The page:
Contracts — Five Tips For What To Do When The Fine Print Doesn’t Look So Fine

Contract law is powerful — you ‘re able to sign away legal rights that you otherwise automatically have (along with the opposite situation, depending on which side of the contract you’re on), so it’s no wonder that contract negotiations often feel precarious and sometimes downright frightening.

Here are a some tips to help smooth the process:

  1. Include either the agreed-upon usage terms (or your default terms) in your initial bid. Also include the finalized terms on your invoice as well as in your delivery memo/license document. This practice provides opportunities for other people in the client’s company to see and understand the license terms. In my experience, lack of internal communications regarding photo licensing is the most common reason behind inadvertent rights violations.
  2. If you discover a discrepancy between the licensing terms as you understand them and what the client presents to you on paper, raise your questions immediately. Sometimes it’s a simple matter of a client’s paperwork containing boilerplate language that someone “forgot” to change. We’re the professionals, and professionals sometimes need to explain the intricacies of our business practices, particularly licensing. Be an educator, not a dictator, and everyone will more likely be happy and get what they want.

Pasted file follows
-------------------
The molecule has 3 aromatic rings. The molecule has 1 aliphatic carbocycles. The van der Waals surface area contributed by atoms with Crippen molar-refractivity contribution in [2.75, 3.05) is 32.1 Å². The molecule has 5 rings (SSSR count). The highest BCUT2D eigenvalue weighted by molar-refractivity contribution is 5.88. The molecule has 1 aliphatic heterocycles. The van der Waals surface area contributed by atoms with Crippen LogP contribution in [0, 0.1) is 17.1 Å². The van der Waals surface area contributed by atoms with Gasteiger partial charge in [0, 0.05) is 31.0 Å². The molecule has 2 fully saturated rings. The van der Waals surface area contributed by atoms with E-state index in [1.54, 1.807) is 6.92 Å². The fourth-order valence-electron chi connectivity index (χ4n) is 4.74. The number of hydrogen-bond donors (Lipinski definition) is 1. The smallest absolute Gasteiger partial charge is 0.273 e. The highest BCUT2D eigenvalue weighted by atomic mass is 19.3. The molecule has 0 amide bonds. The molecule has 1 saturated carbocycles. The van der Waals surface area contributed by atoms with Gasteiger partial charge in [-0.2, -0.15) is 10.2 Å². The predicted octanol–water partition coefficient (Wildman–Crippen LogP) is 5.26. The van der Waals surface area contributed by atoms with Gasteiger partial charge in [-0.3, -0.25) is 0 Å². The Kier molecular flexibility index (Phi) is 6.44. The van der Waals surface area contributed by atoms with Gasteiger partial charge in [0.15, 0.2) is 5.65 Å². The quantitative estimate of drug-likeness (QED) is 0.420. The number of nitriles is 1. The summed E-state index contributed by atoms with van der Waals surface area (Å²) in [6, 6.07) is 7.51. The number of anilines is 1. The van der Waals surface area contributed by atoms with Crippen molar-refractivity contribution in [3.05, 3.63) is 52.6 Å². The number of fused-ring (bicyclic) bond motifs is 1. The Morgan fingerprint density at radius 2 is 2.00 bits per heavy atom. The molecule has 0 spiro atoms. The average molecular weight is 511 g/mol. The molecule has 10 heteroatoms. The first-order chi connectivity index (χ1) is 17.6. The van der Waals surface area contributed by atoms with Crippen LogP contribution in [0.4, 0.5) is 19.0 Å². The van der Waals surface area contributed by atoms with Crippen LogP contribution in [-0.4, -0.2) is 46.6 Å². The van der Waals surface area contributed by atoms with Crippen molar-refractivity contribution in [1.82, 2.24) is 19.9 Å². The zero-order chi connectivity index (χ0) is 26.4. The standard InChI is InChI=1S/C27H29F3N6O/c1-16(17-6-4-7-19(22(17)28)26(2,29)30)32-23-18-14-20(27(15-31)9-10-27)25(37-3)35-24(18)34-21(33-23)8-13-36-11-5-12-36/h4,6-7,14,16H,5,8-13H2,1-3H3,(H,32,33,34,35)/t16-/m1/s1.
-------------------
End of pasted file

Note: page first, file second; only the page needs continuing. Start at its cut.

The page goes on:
3. Be careful not to assume that your client will be as well versed in intellectual property laws as you are, especially when doing client-direct work. Be diplomatic and explain the consequences of the troublesome clause, rather than immediately going on the defensive. You’ll be surprised how well this approach works.
  4. If a contract looks particularly problematic or has so much legalese as to be unreadable, it may be worthwhile to pay an attorney to review it. Be sure to let the attorney know what sorts of issues you’re concerned about. I’ve only done that a couple of times, but it was definitely money well spent as the attorney also provided alternate language for a couple of problematic clauses that the clients ultimately agreed to.
  5. Contract discussions are not a good place to let emotions color your decisions. I’m not suggesting you should ignore the emotions that can come into play when it comes to licensing and the perceived value of your work — pay attention to when you’re starting to feel slighted or taken advantage of and try not to let those feelings affect your approach to the conversation. If you’re feeling particularly distressed, try looking for a way to delay the negotiations, even for a few minutes — “There’s a UPS driver at the door waving a signature pad at me; may I call you back in 10 minutes?” — then use the time to regain your composure before jumping back in.

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